Using the laser scans, we can also examine the differences between scans, giving us an idea of the evolution of the beach throughout the experiments. From these we can obtain information about the amount of erosion and accretion at different points of the beach, and examine if this is different depending on when the storm occurred. The image below shows an example of a Digital Elevation Model of Difference, from which a number of interesting observations can be made.  It should be noted that Red shows accretion of sediment, whilst blue shows erosion of sediment. 

The very top of the beach remains white, this shows that the beach level here remains constant throughout the experiments, due to the wave run-up not reaching this point. Just below this section is a large area of erosion, this is the swash zone, where waves are breaking. This is a very energetic area which results in a large amount of sediment transport, mainly transported further down the beach to the zone showing large accretion. This is known as a berm and often forms as the wave deposits sediment. Below this area, it can be seen that ripples form. This is prior to the wave breaking where sediment movement occurs in an elliptical motion, forming small ripples on the surface. These are all features that are not unique to mixed sediment beaches, however, one feature that is, are the beach cusps. These can be identified in the figure by the regular arc shapes present. There is limited information on the origin of beach cusps, but once they have been created they are a self-sustaining formation. This is because as a wave hits the area of the beach with the cusp, it splits at the point and the water is forced either side. As the wave then breaks, the coarser sediment falls out of suspension and is deposited on these points (known as horns), whilst the water flows into the arc (also known as an embayment) where it in turn erodes out the finer sediment.

These experiments have only just finished, so analysis of the results is still on-going, but hopefully we will have gained some useful insights into the behaviour of mixed sediment beaches which can be used to help devise beach management plans in the future.

For more information on the work of the Hydralab+ project, then please visit: 

Sunday, 10 March 2019

Hull’s Protest Stickers

Dr Hannah Awcock has been a Lecturer in Human Geography at the University of Hill since January 2019. Hannah is interested in the cultural and historical geographies of resistance. Here she uses protest stickers to investigate Hull’s radical culture.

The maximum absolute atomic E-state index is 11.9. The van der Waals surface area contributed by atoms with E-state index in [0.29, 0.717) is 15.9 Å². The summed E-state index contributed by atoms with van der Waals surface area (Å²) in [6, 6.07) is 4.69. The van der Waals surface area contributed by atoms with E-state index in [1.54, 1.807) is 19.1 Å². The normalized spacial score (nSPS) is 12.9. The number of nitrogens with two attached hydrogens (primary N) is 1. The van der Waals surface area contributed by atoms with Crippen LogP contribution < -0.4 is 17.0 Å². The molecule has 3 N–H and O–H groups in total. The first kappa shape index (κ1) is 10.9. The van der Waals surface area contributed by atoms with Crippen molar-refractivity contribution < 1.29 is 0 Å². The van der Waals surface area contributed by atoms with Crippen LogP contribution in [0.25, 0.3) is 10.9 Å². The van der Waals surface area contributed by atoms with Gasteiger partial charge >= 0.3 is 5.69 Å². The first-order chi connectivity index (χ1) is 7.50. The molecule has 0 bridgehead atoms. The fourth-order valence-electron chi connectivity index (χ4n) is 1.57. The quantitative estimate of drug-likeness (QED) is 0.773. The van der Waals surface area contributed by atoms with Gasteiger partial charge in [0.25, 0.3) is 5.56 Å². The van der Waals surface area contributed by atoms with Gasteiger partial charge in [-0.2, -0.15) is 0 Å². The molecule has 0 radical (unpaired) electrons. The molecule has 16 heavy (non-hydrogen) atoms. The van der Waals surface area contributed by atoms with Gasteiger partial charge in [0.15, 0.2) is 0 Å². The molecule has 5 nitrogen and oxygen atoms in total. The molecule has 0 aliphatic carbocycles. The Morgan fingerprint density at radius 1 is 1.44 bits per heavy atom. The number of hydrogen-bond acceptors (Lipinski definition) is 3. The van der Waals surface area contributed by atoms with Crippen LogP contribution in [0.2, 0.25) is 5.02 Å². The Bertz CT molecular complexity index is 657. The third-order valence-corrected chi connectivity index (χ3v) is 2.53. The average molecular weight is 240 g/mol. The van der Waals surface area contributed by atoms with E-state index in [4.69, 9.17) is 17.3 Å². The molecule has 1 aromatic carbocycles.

Stickers of all kinds are a common sight on the streets of towns and cities across the world. Stuck to lampposts, bins, utility boxes and other street furniture, most people probably don’t give them a second glance. Stickers on the street are temporary; some are gone in days, removed by people who didn’t like them or who picked them off when they got bored waiting for a bus. Others take months or even years to disappear, gradually erased by the weather or covered up by more stickers. Stickers come in a huge range of shapes, sizes, and designs: some are handmade whilst others are printed; some are only text, others use a combination of text and images; some are black-and-white, but most use colour. They are used for a range of purposes, including advertising and street art. Sometimes their purpose isn’t clear. I am interested in stickers that make a political statement; I call them protest stickers. Activists and campaigners use protest stickers as a way of claiming space and publicising their message. They can tell us a lot about how activists and protesters engage with public space.

Protest stickers like the one above are small stickers that covey a political message. They can be found in public spaces all over the world. Protest stickers can reveal a lot about the city they are in; they can tell you a lot about the local radical culture. Whenever I go somewhere new for the first time, I photograph the protest stickers I find. When I moved to Hull in December 2018, I was curious to get to know the city and see which protest stickers I would find. What I discovered is a wide range of protest stickers on a range of topics, as the selection featured below demonstrates.

 Anti-fascism is one of the most common topics of protest stickers—there is a strong tradition of ‘stickering’ amongst anti-fascist groups. There is also a strong association between anti-fascism and music, as this sticker suggests.

Whilst a lot of protest stickers relate to specific issues, some are quite general. This sticker is emphasising the importance of solidarity, one of the core concepts of activism of all kinds. Solidarity is the practice of offering practical, financial, and moral support to other activist groups and campaigns. The white ‘A’ in a circle is a symbol of anarchism.